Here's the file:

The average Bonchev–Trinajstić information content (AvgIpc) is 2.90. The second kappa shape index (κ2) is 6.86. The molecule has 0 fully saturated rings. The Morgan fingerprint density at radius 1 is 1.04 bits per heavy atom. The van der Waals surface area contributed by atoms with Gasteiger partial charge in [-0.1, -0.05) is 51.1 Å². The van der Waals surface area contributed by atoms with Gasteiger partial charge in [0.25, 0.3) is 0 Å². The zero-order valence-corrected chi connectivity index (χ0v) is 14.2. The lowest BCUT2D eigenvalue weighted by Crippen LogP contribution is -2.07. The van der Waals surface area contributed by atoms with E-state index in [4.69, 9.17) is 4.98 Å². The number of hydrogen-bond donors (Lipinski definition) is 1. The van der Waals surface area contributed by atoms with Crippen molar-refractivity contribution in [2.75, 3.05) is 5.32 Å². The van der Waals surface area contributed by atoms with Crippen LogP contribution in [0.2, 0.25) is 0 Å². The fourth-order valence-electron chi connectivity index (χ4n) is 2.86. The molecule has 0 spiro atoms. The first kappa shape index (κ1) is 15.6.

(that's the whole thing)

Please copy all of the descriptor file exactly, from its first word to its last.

The average Bonchev–Trinajstić information content (AvgIpc) is 2.90. The second kappa shape index (κ2) is 6.86. The molecule has 0 fully saturated rings. The Morgan fingerprint density at radius 1 is 1.04 bits per heavy atom. The van der Waals surface area contributed by atoms with Gasteiger partial charge in [-0.1, -0.05) is 51.1 Å². The van der Waals surface area contributed by atoms with Gasteiger partial charge in [0.25, 0.3) is 0 Å². The zero-order valence-corrected chi connectivity index (χ0v) is 14.2. The lowest BCUT2D eigenvalue weighted by Crippen LogP contribution is -2.07. The van der Waals surface area contributed by atoms with E-state index in [4.69, 9.17) is 4.98 Å². The number of hydrogen-bond donors (Lipinski definition) is 1. The van der Waals surface area contributed by atoms with Crippen molar-refractivity contribution in [2.75, 3.05) is 5.32 Å². The van der Waals surface area contributed by atoms with Crippen LogP contribution in [0.2, 0.25) is 0 Å². The fourth-order valence-electron chi connectivity index (χ4n) is 2.86. The molecule has 0 spiro atoms. The first kappa shape index (κ1) is 15.6.